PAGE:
Angus MacRae and Kristin Lang explain equity and debt on A Dictionary of Finance podcast

July 05, 2017

Podcast: Equity and debt

A Dictionary of Finance podcast looks at the two main ways companies raise money

Equity is often described as “shares,” because you own a share of a company. Potentially you risk all you paid for it, but you also have “unlimited upside”—the better the company performs, the more you can get in return.

Debt is a fixed obligation—often it’s called a “bond”—that pays a set interest rate and returns your initial investment at the end of a specific period of time. No matter how well the company performs, you won’t get  more money back. Unless the company goes bankrupt, you also won’t get less money back.<

 

  

Allar and Matt work at a bank—the European Investment Bank. But they’re not banking experts. In fact, when they talk to colleagues who are bankers, they often get a bit confused by the strange technical words and phrases they hear. Sometimes they’d say to each other: If only there was a podcast that would explain these things...

Well, now there is. Because Allar and Matt made one to help you understand finance and economics, if you’re a student or a business owner or someone who wants to understand what politicians are talking about when they discuss the economy.

In episode one of A Dictionary of Finance, Allar and Matt found out about equity and debt with Kristin Lang, head of the European Investment Bank’s international banks division for central and southeastern Europe, and Angus MacRae of the EIB’s equity, new products and special transactions department.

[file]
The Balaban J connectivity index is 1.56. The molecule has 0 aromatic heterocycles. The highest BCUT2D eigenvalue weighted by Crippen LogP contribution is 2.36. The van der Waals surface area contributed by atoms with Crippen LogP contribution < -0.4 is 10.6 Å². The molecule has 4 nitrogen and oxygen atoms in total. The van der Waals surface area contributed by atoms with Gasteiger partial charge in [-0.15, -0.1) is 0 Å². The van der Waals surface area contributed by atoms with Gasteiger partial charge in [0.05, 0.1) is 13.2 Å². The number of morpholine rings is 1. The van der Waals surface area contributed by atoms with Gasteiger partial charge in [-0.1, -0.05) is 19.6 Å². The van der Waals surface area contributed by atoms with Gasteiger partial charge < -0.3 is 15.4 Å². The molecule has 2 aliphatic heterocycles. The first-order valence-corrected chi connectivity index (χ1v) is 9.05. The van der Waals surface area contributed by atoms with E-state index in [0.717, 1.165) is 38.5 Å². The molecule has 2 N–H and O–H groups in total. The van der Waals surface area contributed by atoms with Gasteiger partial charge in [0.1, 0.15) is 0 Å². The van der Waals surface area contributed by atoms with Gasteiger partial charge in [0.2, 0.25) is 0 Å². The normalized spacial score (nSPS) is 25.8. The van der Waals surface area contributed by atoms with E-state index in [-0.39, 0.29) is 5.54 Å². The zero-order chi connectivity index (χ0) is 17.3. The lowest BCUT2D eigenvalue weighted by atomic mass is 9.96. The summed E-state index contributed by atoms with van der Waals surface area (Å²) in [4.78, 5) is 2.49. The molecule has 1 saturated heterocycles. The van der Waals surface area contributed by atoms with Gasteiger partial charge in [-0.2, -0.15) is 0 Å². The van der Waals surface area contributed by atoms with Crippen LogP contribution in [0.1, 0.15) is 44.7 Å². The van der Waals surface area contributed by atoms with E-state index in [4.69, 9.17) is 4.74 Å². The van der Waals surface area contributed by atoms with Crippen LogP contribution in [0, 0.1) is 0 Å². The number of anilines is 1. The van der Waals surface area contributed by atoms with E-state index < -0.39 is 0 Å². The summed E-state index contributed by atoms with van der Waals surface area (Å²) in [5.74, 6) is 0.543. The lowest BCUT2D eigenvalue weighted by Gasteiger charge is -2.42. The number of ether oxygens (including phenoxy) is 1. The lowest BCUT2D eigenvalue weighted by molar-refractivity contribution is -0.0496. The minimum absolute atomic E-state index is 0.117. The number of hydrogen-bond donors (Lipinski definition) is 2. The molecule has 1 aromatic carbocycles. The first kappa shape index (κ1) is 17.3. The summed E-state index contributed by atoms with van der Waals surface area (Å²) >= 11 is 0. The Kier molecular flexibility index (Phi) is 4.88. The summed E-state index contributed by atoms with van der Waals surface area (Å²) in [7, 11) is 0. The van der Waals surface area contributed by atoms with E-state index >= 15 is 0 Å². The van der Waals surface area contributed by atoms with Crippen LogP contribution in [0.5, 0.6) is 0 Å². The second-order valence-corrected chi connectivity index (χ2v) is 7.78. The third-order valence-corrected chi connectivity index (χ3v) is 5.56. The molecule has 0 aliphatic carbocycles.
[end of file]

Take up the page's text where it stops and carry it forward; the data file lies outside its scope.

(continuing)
They learned:

  • How to figure out the value of a share based on the value of the company.
  • Shares don’t exist anymore as pieces of paper. They are dematerialized.
  • Companies sell shares to get money to invest in making the company bigger or more profitable. When they make money from their clients, the company becomes more valuable and the shares go up in value.
  • All sorts of institutions and people invest in shares. Banks, pension funds—and individuals. Says Angus, “The whole of our economy is powered by people deciding it’s a good idea to invest in companies, to make them grow and do useful things.”
  • If a company has a “credible cash flow,” Kristin says a bank may be willing to take the risk of loaning money. “Then the company takes on debt,” she says. “With debt, the company has a schedule to pay interest and then to repay the principal amount of the debt.”

The podcast also includes an important explanation of how start-up companies can use equity and debt, and we learn how credit ratings work. You’ll also get to imagine Angus owning a hair salon, and Allar gets very excited about the free stuff given out at shareholder meetings. He’s a cheap date.

Subscribe to A Dictionary of Finance podcast in the iTunes podcast app or on other podcast platforms. You can suggest topics for future podcasts by tweeting to Matt or Allar. We’re @EIBMatt and @AllarTankler.

05 July 2017

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